The use of cassettes with surgical instruments to help manage irrigation and aspiration flows is well-known. One of the primary functions of the cassette is to control the aspiration level at the surgical site. The vacuum generating devices generally is contained within the surgical console and may be a venturi, diaphragm or peristaltic pump. This design requires that the cassette be held tightly in operative association with the console and in proper alignment. In addition, the cassette must be easy to install on and remove from the console.
Therefore, a need continues to exist for a surgical system that allows for a surgical cassette latching mechanism that holds the cassette tightly but allows for the easy installation and removal of the cassette.
The present invention improves upon the prior art by providing a surgical system having a cassette latching mechanism having two pivoting latching rails. The rails are connected to a rotating latching wheel by spring-loaded latching arms. The latching wheel is connected to a motor by a latching pushbar. The cassette is pressed into the rails which initiates the rotation of the rails, which close onto the cassette. The motor next rotates the latching wheel, producing cam-like movement of the latching arms and thereby further pivoting the latching rails to the fully closed and locked position.
Accordingly, one objective of the present invention is to provide a surgical cassette latching mechanism.
Another objective of the present invention is to provide a surgical cassette latching mechanism having a pair of pivoting latching rails.
Another objective of the present invention is to provide a surgical cassette latching mechanism that securely holds the cassette within the surgical console.
Another objective of the present invention is to provide a surgical cassette latching mechanism that can be unloaded in a simple, automated manner.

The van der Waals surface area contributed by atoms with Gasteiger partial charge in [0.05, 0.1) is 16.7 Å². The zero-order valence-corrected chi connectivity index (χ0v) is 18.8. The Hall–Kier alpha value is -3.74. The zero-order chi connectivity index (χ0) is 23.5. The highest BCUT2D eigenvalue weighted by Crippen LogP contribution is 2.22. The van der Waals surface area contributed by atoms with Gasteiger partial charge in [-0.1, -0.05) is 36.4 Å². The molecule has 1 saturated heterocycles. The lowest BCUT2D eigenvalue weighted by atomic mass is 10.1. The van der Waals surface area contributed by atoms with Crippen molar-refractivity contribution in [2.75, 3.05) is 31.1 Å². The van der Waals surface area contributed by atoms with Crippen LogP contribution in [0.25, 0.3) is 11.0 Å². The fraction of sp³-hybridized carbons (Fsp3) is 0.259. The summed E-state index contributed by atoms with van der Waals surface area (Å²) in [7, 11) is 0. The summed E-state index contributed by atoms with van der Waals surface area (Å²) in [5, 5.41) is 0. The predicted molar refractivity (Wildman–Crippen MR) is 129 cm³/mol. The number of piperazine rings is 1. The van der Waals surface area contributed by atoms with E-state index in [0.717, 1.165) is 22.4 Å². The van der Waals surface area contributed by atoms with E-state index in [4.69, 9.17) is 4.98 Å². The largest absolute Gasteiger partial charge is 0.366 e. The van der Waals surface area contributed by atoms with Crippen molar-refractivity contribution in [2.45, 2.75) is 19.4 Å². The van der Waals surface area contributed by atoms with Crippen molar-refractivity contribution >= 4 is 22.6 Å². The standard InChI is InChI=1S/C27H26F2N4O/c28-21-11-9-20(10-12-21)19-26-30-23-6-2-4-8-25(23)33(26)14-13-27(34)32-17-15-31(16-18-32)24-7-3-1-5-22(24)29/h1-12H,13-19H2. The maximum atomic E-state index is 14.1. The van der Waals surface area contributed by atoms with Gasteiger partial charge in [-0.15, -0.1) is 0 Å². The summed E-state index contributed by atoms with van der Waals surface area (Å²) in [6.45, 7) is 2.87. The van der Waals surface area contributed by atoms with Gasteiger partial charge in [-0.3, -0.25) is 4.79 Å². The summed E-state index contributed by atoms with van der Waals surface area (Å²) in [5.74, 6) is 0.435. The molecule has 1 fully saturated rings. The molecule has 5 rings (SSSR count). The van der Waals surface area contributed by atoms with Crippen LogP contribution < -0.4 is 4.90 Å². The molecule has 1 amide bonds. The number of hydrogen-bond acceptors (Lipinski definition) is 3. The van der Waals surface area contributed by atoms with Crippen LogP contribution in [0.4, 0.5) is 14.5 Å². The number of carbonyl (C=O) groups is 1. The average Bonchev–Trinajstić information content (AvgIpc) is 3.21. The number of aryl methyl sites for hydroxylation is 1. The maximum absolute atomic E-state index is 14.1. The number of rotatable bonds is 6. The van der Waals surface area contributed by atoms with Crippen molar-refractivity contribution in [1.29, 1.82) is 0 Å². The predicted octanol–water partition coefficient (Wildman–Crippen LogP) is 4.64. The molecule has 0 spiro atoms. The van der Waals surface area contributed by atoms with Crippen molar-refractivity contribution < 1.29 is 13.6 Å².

These and other advantages and objectives of the present invention will become apparent from the detailed description and claims that follow.
Mechanism 10 of the present invention may be part of surgical console 100 illustrated in
Although mechanism 10 is suitable for use on a variety of cassettes, one preferred cassette is the cassette disclosed in U.S. Pat. No. 6,293,926 B1 (Sorensen, et al.), the entire contents of which being incorporated herein by reference. One surgical console suitable for use with mechanism 10 is illustrated in
This description is given for purposes of illustration and explanation. It will be apparent to those skilled in the relevant art that changes and modifications may be made to the invention described above without departing from its scope or spirit.
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|U.S. Classification||604/153, 604/34, 604/33, 292/49, 403/322.3, 292/201, 403/119, 417/477.2, 403/113, 292/48, 417/477.13, 292/304, 292/210|
|International Classification||A61F9/007, A61M1/00|
|Cooperative Classification||Y10T292/1082, Y10T292/0853, Y10T292/0854, Y10T292/1092, Y10T292/444, A61F9/00736, Y10T403/593, A61M1/0058, A61M2205/12, Y10T403/32557, Y10T403/32606|
|Apr 25, 2002||AS||Assignment|
Owner name: ALCON, INC., SWITZERLAND
Free format text: ASSIGNMENT OF ASSIGNORS INTEREST;ASSIGNORS:LEUKANECH, KURT D.;WILSON, DANIEL J.;REEL/FRAME:012845/0188
Effective date: 20020424
|Jan 4, 2010||FPAY||Fee payment|
Year of fee payment: 4
|May 31, 2011||AS||Assignment|
Owner name: NOVARTIS AG, SWITZERLAND
Free format text: MERGER;ASSIGNOR:ALCON, INC.;REEL/FRAME:026376/0076
Effective date: 20110408
|Dec 4, 2013||FPAY||Fee payment|
Year of fee payment: 8